SACD & Other Hi-Res Reviews

SIGURD ISLANDSMOEN: Requiem; Kristiansand Symfoniorkester/Det Norkse Solistkor/soloists/ Terje Boye Hansen – 2L Records

Stirring work receives a bit of a revival.

Published on February 28, 2013

SIGURD ISLANDSMOEN: Requiem; Kristiansand Symfoniorkester/Det Norkse Solistkor/soloists/Terje Boye Hansen – 2L Records multichannel SACD 2L36 (Distr. by Naxos), 51:05 ****:

Sigurd Islandsmoen was, for much of the first half of the 20th century, one of Norway’s best known composer-conductors. His output was mostly choral and oratorio and of his many works in these genres, the Requiem was his best known work and performed often.

Somehow, the work more or less disappeared from performance shortly after the composer’s death in 1964 and this excellent recording in fine SACD form offers a terrific opportunity for at least a recorded “revival” of this very moving work. Islandsmoen had studied with Max Reger and, combined with his own studies of many of the big, late Romantic choral masterpieces, it is not surprising that the tonal vocabulary in the Requiem is traditional and the mood is similar to the music of late Brahms with shades of Bruckner.

Islandsmoen himself conducted many choral masterpieces including the Brahms Requiem and Mendelssohn’s Elijah, from which he drew inspiration. The structure of the Requiem is pretty typical of the form; except that in Islandsmoen’s work, the “Gradual” is included right after the “Introitus.”  Another unique feature of this piece is that, like Brahms, Islandsmoen wanted to create a work that spoke to his fellow countrymen. Therefore, Islandsmoen relies on a certain amount of Norwegian folk melody; most notably in the Dies Irae, Kyrie and Agnus Dei sections. In each case, the composer utilized arrangements of traditional materials found in the Valdres song book compiled by musicologist Oystein Gaukstad.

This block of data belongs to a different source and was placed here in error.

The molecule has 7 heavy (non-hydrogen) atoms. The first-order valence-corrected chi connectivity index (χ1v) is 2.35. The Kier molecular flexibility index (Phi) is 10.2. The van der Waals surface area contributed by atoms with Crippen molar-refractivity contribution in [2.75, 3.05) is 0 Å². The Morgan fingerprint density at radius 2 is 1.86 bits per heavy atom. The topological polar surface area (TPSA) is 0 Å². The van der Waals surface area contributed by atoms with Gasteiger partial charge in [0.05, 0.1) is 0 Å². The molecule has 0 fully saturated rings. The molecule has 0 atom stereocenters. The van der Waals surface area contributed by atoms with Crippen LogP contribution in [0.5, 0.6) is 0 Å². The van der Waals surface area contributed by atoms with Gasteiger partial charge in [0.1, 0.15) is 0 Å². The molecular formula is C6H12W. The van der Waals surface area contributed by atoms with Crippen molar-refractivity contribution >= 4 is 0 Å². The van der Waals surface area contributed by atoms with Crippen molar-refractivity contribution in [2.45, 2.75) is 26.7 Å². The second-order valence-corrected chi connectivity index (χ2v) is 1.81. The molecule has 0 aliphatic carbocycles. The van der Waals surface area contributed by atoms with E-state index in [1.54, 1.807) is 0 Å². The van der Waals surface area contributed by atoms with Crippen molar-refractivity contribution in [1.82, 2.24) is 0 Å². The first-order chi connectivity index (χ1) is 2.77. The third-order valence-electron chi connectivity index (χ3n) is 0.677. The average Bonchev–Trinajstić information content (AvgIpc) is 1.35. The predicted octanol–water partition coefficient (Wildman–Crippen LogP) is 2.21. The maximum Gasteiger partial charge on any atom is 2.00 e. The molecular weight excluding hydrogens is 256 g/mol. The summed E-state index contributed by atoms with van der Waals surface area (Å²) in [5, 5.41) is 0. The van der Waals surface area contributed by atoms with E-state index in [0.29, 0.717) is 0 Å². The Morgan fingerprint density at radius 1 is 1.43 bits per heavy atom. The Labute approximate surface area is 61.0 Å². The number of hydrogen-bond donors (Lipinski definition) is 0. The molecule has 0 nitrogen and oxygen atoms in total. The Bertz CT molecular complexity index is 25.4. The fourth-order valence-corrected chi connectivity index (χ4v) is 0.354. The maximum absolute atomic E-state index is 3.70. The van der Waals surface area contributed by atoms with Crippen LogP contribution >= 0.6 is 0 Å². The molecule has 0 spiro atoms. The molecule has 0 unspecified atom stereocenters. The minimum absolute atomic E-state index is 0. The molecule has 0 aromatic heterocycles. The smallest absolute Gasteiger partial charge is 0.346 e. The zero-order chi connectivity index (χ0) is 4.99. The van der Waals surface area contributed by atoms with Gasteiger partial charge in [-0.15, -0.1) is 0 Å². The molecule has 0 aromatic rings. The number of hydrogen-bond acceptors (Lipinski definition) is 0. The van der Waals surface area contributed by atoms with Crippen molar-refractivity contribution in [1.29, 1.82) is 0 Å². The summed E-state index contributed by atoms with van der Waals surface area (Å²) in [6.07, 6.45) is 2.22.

Musically, this piece does not break new ground in any way. In fact, it will remind people of Brahms and Bruckner in spots; not a bad thing. There are moments of great repose and beauty, like the Introitus and Gradual. The Lacrymosa is serene and contemplative; not moribund in any way with wonderful solos for soprano and tenor. The Dies Irae is a propulsive setting and sounds a little bit like the mood provided in the Cherubini setting as opposed to the fire and doom-tinged mood established by Mozart or Verdi.

The closing Pie Jesu and Agnus Dei are quite noteworthy. Both of these settings are typically very melodic and reverential, this one being no exception. The Pei Jesu is another section that Islandsmoen treated with traditional Norwegian folk melody and the Agnus Dei is a subtly majestic way to close the nearly one-hour work.

Composers have come back to the traditional Latin requiem many times for material due to the inherent emotion of the texts. Death, redemption, the wrath of God and the mercy of God are all themes that resonant with Christian cultures worldwide. Certainly, there are so many good, enduring settings in a number of styles to choose from. I count among my favorites the Mozart, Brahms, Verdi, Faure and Britten’s War Requiem.  Hearing this without any information, I doubt that any listener would know this is Sigurd Islandsmoen or even that it is of Scandinavian origin.

This is so much the better; for what a pleasant discovery this large and moving work is. The performance is outstanding and an equally pleasant discovery, not being familiar with the Kristiansand Symphony or Maestro Hansen at all. The four vocal soloists and the Norwegian “Soloists” Choir are just as splendid. Lastly, I have now heard a few different recordings from Lindberg Linn (2L) and the audio engineering – in this case, multi-channel SACD – is fantastic, with a full but not overbearing presence.

Any lover of big choral repertoire would greatly enjoy this. Highly recommended!

—Daniel Coombs




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